Continue reading... [category] => Array ( [0] => Julian Assange [1] => WikiLeaks [2] => Press freedom [3] => Media [4] => Newspapers & magazines [5] => US news [6] => UK news [7] => Afghanistan: the war logs [8] => World news ) [pubDate] => Thu, 04 May 2023 10:00:46 GMT [guid] => ) [5] => SimpleXMLElement Object ( [title] => Dozens of Australian politicians urge US to abandon Julian Assange extradition [link] => [description] =>

In open letter, 48 MPs and senators warn ‘closest strategic ally’ that pursuit of WikiLeaks founder ‘set a dangerous precedent’

Australian federal politicians from across the political spectrum have jointly asked the US attorney general, Merrick Garland, to abandon attempts to extradite Julian Assange from the UK.

The 48 MPs and senators – including 13 from the governing Labor party – warned that the pursuit of the WikiLeaks founder “set a dangerous precedent” for press freedom and would damage the reputation of the US.

Continue reading... [category] => Array ( [0] => Julian Assange [1] => WikiLeaks [2] => Australia news [3] => US foreign policy [4] => US news [5] => UK news [6] => Australian foreign policy [7] => Australian politics ) [pubDate] => Tue, 11 Apr 2023 02:49:07 GMT [guid] => ) [6] => SimpleXMLElement Object ( [title] => Assange supporters welcome ‘significant’ UK prison visit by Australian high commissioner [link] => [description] =>

Stephen Smith says he hopes to make regular visits to the WikiLeaks founder, who is in Belmarsh prison and faces espionage charges in the US

Julian Assange’s supporters have welcomed the “very positive and significant” prison visit by Australia’s new high commissioner to the United Kingdom, Stephen Smith.

The Wikileaks cofounder remains in Belmarsh prison in London as he fights a US attempt to extradite him to face charges in connection with the publication of hundreds of thousands of leaked documents about the Afghanistan and Iraq wars as well as diplomatic cables.

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Continue reading... [category] => Array ( [0] => Julian Assange [1] => Australian politics [2] => UK news [3] => Australia news [4] => WikiLeaks ) [pubDate] => Wed, 05 Apr 2023 02:58:13 GMT [guid] => ) [7] => SimpleXMLElement Object ( [title] => Biden faces growing pressure to drop charges against Julian Assange [link] => [description] =>

Biden faces a renewed push, domestically and internationally, to drop charges against Assange, who is languishing in a UK jail

The Biden administration has been saying all the right things lately about respecting a free and vigorous press, after four years of relentless media-bashing and legal assaults under Donald Trump.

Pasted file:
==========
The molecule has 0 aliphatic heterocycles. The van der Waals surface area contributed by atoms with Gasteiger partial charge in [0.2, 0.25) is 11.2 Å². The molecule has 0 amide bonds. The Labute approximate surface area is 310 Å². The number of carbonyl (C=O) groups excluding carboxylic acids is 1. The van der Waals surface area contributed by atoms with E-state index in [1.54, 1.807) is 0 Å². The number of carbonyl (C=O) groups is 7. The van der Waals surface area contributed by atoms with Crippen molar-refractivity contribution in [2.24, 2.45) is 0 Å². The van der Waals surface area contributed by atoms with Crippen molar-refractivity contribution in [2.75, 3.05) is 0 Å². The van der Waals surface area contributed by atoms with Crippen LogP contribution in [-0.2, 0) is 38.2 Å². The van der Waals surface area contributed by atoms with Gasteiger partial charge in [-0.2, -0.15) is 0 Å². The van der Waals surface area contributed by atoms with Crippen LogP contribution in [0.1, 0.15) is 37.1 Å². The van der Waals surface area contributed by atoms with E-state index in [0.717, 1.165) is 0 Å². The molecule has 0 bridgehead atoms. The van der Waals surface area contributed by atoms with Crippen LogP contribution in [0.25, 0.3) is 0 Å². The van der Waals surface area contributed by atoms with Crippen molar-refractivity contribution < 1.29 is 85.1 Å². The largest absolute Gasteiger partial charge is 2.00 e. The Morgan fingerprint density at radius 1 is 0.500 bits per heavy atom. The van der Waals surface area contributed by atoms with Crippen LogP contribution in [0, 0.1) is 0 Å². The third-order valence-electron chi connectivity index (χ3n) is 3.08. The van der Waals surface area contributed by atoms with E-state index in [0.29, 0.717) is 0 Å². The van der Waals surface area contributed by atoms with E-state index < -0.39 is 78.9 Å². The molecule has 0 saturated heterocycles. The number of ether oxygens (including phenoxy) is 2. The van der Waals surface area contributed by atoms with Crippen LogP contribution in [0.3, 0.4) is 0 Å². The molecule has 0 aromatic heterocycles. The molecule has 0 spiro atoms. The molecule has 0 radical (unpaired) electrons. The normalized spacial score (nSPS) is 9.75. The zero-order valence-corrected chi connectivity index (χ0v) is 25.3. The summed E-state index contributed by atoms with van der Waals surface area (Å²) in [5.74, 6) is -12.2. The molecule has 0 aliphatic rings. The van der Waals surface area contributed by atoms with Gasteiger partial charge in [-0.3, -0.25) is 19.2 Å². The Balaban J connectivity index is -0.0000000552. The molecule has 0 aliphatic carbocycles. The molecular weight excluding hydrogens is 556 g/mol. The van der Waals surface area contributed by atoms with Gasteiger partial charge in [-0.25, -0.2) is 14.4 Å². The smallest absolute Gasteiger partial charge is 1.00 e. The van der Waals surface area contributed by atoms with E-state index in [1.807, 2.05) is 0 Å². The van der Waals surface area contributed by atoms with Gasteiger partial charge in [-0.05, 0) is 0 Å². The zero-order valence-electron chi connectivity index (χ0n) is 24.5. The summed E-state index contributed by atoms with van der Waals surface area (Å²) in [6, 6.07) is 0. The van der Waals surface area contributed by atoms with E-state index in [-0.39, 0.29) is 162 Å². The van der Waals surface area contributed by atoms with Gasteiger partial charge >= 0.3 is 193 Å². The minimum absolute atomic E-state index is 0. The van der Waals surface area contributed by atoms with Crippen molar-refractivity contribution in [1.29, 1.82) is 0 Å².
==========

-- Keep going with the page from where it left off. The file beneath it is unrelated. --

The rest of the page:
The attorney general, Merrick Garland, has even put in place expanded protections for journalists this fall, saying that “a free and independent press is vital to the functioning of our democracy”.

Continue reading... [category] => Array ( [0] => Julian Assange [1] => US news [2] => Biden administration [3] => WikiLeaks [4] => Media ) [pubDate] => Mon, 12 Dec 2022 08:00:56 GMT [guid] => ) [8] => SimpleXMLElement Object ( [title] => ‘Publishing is not a crime’: media groups urge US to drop Julian Assange charges [link] => [description] =>

First outlets to publish WikiLeaks material, including the Guardian, come together to oppose prosecution

The US government must drop its prosecution of the WikiLeaks co-founder Julian Assange because it is undermining press freedom, according to the media organisations that first helped him publish leaked diplomatic cables.

Twelve years ago today, the Guardian, the New York Times, Le Monde, Der Spiegel, and El País collaborated to release excerpts from 250,000 documents obtained by Assange in the “Cablegate” leak. The material, leaked to WikiLeaks by the then American soldier Chelsea Manning, exposed the inner workings of US diplomacy around the world.

Continue reading... [category] => Array ( [0] => Julian Assange [1] => WikiLeaks [2] => Press freedom [3] => Newspapers & magazines [4] => Censorship [5] => The Guardian [6] => New York Times [7] => Media [8] => Newspapers [9] => World news [10] => US news [11] => US press and publishing ) [pubDate] => Mon, 28 Nov 2022 11:00:02 GMT [guid] => ) [9] => SimpleXMLElement Object ( [title] => Chelsea Manning: ‘I struggle with the so-called free world compared with life in prison’ [link] => [description] =>

Nihilist, anarchist, idealist, troubled young transperson crying out for help: when a 22-year-old US military analyst leaked hundreds of thousands of classified documents, everyone thought they knew why. They were wrong, she says. This is what really happened